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abstract = "Study Design. A prospective, randomized, controlled, and double-blind trial. Objective. To evaluate the effects of 2 different doses of perioperative pregabalin administration, twice on the day of surgery, on acute postoperative pain after spinal surgery. Summary Of Background Data. Besides its well-established role on neuropathic pain, pregabalin seems to be a promising adjunct to multimodal analgesic regimen following surgery. No comprehensive data exist regarding the optimal dosage of pregabalin on reducing postoperative pain and opioid consumption in spinal surgery. Methods. Patients were randomly assigned to 1 of 3 groups. The placebo group (n = 28) received placebo capsules 1 hour before the anesthetic induction and 12 hours after surgery. The pregabalin groups received pregabalin 75 mg (P75 group, n = 28) or 150 mg (P150 group, n = 28), respectively at the same points. Assessed variables were total amount of administered fentanyl-based intravenous patient-controlled analgesia, pain intensity, and the frequency of rescue analgesic administered during the first 48 hours after surgery, subdivided into the following 4 periods: on arrival of patient to the postanesthesia care unit, 1 to 6 hours, 6 to 24 hours, and 24 to 48 hours. Results. The amount of patient-controlled analgesia volume infused until 24 hours (P 5 0.025) and 48 hours (P 5 0.028) after surgery was significantly less in the P150 group compared with the control group. The frequency of additional anodynes administered until 6 hours (P 5 0.049) and 24 hours (P 5 0.045) after surgery was significantly less in the P150 group compared with the control group. Conclusion. Perioperative administration of pregabalin 150 mg before and 12 hours after surgery, but not 75 mg, significantly reduced opioid consumption and the use of additional pain rescue for 48 hours after surgery without significant side effects in patients undergoing spinal fusion surgery.",
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Effective dose of peri-operative oral pregabalin as an adjunct to multimodal analgesic regimen in lumbar spinal fusion surgery. / Kim, Jong Chan; Choi, Yong Seon; Kim, Keung Nyun; Shim, Jae Kwang; Lee, Ji Yeon; Kwak, Younglan.

In: Spine, Vol. 36, No. 6, 15.03.2011, p. 428-433.

Research output: Contribution to journalArticle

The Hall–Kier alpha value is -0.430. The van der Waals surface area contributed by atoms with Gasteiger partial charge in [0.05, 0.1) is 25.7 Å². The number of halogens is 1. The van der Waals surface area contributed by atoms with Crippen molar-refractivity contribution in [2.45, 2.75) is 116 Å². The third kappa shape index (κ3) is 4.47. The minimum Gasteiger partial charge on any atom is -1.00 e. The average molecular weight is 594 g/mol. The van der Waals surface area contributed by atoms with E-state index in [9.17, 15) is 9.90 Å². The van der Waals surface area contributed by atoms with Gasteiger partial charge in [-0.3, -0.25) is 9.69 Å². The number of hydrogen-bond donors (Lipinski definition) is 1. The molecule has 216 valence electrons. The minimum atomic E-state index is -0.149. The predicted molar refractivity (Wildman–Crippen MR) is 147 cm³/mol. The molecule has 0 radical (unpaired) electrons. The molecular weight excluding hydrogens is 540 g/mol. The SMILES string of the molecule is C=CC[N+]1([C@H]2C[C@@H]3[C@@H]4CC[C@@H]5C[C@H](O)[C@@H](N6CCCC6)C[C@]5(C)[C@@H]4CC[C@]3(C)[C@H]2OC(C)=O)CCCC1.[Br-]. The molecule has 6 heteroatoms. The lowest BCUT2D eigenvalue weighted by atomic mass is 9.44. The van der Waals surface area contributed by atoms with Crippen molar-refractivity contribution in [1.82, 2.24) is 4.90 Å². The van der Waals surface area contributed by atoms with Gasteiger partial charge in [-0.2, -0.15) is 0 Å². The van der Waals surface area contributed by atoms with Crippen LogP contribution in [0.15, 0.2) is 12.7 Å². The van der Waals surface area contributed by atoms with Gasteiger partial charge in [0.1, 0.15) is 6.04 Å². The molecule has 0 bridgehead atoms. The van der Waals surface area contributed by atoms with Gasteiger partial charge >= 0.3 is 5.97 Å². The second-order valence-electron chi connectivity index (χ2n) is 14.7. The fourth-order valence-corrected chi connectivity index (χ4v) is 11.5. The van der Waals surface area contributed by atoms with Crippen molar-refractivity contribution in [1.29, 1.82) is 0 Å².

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AB - Study Design. A prospective, randomized, controlled, and double-blind trial. Objective. To evaluate the effects of 2 different doses of perioperative pregabalin administration, twice on the day of surgery, on acute postoperative pain after spinal surgery. Summary Of Background Data. Besides its well-established role on neuropathic pain, pregabalin seems to be a promising adjunct to multimodal analgesic regimen following surgery. No comprehensive data exist regarding the optimal dosage of pregabalin on reducing postoperative pain and opioid consumption in spinal surgery. Methods. Patients were randomly assigned to 1 of 3 groups. The placebo group (n = 28) received placebo capsules 1 hour before the anesthetic induction and 12 hours after surgery. The pregabalin groups received pregabalin 75 mg (P75 group, n = 28) or 150 mg (P150 group, n = 28), respectively at the same points. Assessed variables were total amount of administered fentanyl-based intravenous patient-controlled analgesia, pain intensity, and the frequency of rescue analgesic administered during the first 48 hours after surgery, subdivided into the following 4 periods: on arrival of patient to the postanesthesia care unit, 1 to 6 hours, 6 to 24 hours, and 24 to 48 hours. Results. The amount of patient-controlled analgesia volume infused until 24 hours (P 5 0.025) and 48 hours (P 5 0.028) after surgery was significantly less in the P150 group compared with the control group. The frequency of additional anodynes administered until 6 hours (P 5 0.049) and 24 hours (P 5 0.045) after surgery was significantly less in the P150 group compared with the control group. Conclusion. Perioperative administration of pregabalin 150 mg before and 12 hours after surgery, but not 75 mg, significantly reduced opioid consumption and the use of additional pain rescue for 48 hours after surgery without significant side effects in patients undergoing spinal fusion surgery.